The two holdout houses that forced Rockefeller Center to be built around them

In the early 1800s, the bucolic site that eventually became 48th to 51st Streets between Fifth and Sixth Avenues hosted the nation’s first botanical garden. Through the 19th century, the property was owned and developed by Columbia University.

The 19th century holdout building at Sixth Avenue and 50th Street

By the 1920s, what had been transformed into an elite neighborhood following the Civil War was now a downtrodden collection of shabby low-rise houses, eateries, and retail shops (plus some speakeasies and brothels) made even more undesirable by the hulking steel elevated train tracks above Sixth Avenue.

So when the Metropolitan Opera began looking for a site to build a new opera house that would replace its current home at Broadway and 39th Street, John D. Rockefeller, Jr. (son of John D. Rockefeller, Sr., head of Standard Oil and one of the wealthiest men in the world) envisioned these Midtown blocks to be an ideal location not only for the opera but for a gleaming new skyscraper business and entertainment district in the shadow of his own nine-story mansion on West 54th Street.

On the other side of 30 Rock, a three-story holdout at Sixth Avenue and 49th Street

After the stock market crashed in 1929, the Metropolitan Opera dropped out of the project. Still, Rockefeller went ahead with plans for an 11-acre mini-city mix of retail, theater, and office space. He leased the land from Columbia, then brought in architects and builders. Between 1932 and 1939, Rockefeller City’s 14 original Art Deco buildings opened.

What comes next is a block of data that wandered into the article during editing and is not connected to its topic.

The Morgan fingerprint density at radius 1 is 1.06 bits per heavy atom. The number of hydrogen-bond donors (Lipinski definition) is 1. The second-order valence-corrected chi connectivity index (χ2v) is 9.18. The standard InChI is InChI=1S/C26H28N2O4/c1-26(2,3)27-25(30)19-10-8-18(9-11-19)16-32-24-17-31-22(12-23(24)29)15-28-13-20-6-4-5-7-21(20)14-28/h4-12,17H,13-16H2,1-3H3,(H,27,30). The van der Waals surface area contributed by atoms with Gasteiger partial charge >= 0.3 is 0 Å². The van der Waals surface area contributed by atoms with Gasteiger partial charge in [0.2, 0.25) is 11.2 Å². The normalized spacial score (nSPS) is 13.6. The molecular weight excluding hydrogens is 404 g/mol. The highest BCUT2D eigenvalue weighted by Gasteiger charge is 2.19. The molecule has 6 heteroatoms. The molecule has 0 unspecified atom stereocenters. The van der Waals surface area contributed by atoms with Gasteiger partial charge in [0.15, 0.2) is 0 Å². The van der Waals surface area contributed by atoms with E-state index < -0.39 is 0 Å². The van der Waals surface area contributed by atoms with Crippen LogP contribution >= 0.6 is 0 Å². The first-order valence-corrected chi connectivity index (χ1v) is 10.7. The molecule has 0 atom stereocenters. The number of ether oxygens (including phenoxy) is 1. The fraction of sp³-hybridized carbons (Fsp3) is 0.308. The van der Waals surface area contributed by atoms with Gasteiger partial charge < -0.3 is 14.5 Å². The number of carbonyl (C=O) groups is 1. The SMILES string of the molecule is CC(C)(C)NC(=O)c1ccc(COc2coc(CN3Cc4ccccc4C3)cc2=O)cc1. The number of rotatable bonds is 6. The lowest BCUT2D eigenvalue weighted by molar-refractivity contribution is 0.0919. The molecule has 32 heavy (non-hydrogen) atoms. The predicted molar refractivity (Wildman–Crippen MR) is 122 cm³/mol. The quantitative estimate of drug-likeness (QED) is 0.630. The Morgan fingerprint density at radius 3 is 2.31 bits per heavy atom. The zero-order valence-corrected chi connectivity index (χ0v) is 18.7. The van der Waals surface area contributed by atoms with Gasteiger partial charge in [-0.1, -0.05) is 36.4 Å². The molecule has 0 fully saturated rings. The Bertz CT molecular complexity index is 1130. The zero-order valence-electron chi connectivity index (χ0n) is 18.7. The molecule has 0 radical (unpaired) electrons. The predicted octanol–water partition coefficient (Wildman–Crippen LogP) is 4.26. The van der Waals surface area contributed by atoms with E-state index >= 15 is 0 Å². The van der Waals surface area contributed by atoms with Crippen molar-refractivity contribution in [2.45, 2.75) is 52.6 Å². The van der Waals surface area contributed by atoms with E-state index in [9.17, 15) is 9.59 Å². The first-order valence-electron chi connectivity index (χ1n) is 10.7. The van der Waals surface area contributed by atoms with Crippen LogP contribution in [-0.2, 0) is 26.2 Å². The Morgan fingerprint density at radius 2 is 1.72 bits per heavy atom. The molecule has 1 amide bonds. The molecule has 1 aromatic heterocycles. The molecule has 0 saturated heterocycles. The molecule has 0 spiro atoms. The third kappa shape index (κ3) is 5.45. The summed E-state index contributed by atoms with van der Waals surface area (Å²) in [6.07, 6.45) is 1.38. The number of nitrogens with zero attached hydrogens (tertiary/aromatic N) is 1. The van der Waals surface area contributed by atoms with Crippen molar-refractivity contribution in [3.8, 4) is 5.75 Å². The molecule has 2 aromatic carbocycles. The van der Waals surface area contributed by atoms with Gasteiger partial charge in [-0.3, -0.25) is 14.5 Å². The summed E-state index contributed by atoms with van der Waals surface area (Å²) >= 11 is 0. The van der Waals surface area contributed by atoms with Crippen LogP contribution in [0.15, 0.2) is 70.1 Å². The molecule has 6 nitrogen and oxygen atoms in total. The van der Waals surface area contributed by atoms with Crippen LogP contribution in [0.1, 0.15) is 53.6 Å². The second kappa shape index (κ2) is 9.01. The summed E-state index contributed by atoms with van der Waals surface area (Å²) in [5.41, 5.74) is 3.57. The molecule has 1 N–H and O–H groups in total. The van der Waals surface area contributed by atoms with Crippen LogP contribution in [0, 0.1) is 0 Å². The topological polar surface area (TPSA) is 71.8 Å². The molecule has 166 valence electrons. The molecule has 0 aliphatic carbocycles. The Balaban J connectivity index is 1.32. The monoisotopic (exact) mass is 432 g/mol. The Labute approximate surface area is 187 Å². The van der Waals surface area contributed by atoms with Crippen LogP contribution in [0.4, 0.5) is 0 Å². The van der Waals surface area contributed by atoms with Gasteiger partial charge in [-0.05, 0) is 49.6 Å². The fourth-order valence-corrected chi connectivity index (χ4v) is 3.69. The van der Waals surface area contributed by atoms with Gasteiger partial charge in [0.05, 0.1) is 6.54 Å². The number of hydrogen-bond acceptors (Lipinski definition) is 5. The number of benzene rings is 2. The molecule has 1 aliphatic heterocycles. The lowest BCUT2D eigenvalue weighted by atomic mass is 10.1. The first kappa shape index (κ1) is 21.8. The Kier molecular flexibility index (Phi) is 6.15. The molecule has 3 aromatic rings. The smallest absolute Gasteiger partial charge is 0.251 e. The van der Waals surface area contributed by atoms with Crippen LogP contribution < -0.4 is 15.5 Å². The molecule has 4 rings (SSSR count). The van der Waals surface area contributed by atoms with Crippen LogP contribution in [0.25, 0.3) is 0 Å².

Before construction commenced, however, Rockefeller had to buy out (or wait out) the leases for 203 different lots, and then raze 208 of the old low-rise buildings, according to Daniel Okrent’s 2004 book, Great Fortune: The Epic of Rockefeller Center.

Money talked in the Depression, and owners and lease holders almost always took the cash offered to them. But Rockefeller didn’t buy out everyone. Cases in point: the two 19th century walkup buildings flanking 30 Rockefeller Plaza. One of these holdouts is on the corner of Sixth and 49th Street, and the other stands at the corner of Sixth and 50th Street.

How did they survive the Rockefeller bulldozer? Let’s start with the gray holdout on the 49th Street side, with the charming late 19th century cornice.

This survivor, which the Rockefeller Center website describes as “a pebble surrounded by boulders,” dates back to the 1870s. In 1892, the little building became an Irish pub called Hurley’s, run by brothers John and Daniel Hurley and a bartender, Patrick Daly.

Hurley’s already had to deal with Prohibition in the 1920s, when they turned the “front of their pub into a flower shop, among other ventures, and the upstairs into a speakeasy accessible through an unmarked side entrance,” the Rockefeller Center website noted.

Sixth Avenue and West 50th Street: these might be the holdout buildings on each corner

In 1930, Rockefeller began buying out leases and demolishing buildings. Turns out the Hurleys had a lease that ran until 1942 that “barred demolition,” explained Sam Roberts in his 2019 book, A History of New York in 27 Buildings: “They demanded $250,000 (about $3.7 million in today’s dollars), which the Rockefellers refused to pay. After Prohibition was repealed, the brothers reopened their bar.”